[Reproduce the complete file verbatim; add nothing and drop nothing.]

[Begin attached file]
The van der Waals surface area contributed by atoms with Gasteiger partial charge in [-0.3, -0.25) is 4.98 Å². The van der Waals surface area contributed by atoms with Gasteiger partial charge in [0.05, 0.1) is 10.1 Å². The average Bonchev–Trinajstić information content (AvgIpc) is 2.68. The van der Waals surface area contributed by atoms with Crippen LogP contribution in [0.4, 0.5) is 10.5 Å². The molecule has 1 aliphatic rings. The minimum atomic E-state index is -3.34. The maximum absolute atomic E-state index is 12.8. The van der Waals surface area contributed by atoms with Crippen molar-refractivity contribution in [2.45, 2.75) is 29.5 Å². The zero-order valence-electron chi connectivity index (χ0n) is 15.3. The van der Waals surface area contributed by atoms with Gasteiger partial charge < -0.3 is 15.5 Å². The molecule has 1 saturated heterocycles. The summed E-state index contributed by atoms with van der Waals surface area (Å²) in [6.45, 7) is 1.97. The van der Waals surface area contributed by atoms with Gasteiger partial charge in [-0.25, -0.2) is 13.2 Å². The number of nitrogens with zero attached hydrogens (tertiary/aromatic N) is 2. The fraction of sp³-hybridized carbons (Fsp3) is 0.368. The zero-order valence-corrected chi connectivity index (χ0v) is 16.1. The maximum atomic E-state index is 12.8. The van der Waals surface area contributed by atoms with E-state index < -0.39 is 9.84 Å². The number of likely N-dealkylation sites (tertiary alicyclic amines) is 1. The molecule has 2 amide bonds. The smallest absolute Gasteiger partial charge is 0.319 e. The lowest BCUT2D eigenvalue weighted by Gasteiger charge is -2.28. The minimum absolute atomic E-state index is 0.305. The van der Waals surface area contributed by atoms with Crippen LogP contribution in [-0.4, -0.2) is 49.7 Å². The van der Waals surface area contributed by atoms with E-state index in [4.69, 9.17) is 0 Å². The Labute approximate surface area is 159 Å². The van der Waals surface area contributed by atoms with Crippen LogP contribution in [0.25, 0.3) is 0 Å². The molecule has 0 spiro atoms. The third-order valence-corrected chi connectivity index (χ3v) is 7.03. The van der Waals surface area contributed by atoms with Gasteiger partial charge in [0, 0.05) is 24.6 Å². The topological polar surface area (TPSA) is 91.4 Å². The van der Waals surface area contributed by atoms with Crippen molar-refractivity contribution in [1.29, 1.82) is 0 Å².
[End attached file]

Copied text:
The van der Waals surface area contributed by atoms with Gasteiger partial charge in [-0.3, -0.25) is 4.98 Å². The van der Waals surface area contributed by atoms with Gasteiger partial charge in [0.05, 0.1) is 10.1 Å². The average Bonchev–Trinajstić information content (AvgIpc) is 2.68. The van der Waals surface area contributed by atoms with Crippen LogP contribution in [0.4, 0.5) is 10.5 Å². The molecule has 1 aliphatic rings. The minimum atomic E-state index is -3.34. The maximum absolute atomic E-state index is 12.8. The van der Waals surface area contributed by atoms with Crippen molar-refractivity contribution in [2.45, 2.75) is 29.5 Å². The zero-order valence-electron chi connectivity index (χ0n) is 15.3. The van der Waals surface area contributed by atoms with Gasteiger partial charge < -0.3 is 15.5 Å². The molecule has 1 saturated heterocycles. The summed E-state index contributed by atoms with van der Waals surface area (Å²) in [6.45, 7) is 1.97. The van der Waals surface area contributed by atoms with Gasteiger partial charge in [-0.25, -0.2) is 13.2 Å². The number of nitrogens with zero attached hydrogens (tertiary/aromatic N) is 2. The fraction of sp³-hybridized carbons (Fsp3) is 0.368. The zero-order valence-corrected chi connectivity index (χ0v) is 16.1. The maximum atomic E-state index is 12.8. The van der Waals surface area contributed by atoms with E-state index < -0.39 is 9.84 Å². The number of likely N-dealkylation sites (tertiary alicyclic amines) is 1. The molecule has 2 amide bonds. The smallest absolute Gasteiger partial charge is 0.319 e. The lowest BCUT2D eigenvalue weighted by Gasteiger charge is -2.28. The minimum absolute atomic E-state index is 0.305. The van der Waals surface area contributed by atoms with Crippen LogP contribution in [-0.4, -0.2) is 49.7 Å². The van der Waals surface area contributed by atoms with E-state index in [4.69, 9.17) is 0 Å². The Labute approximate surface area is 159 Å². The van der Waals surface area contributed by atoms with Crippen LogP contribution in [0.25, 0.3) is 0 Å². The molecule has 0 spiro atoms. The third-order valence-corrected chi connectivity index (χ3v) is 7.03. The van der Waals surface area contributed by atoms with Gasteiger partial charge in [0, 0.05) is 24.6 Å². The topological polar surface area (TPSA) is 91.4 Å². The van der Waals surface area contributed by atoms with Crippen molar-refractivity contribution in [1.29, 1.82) is 0 Å².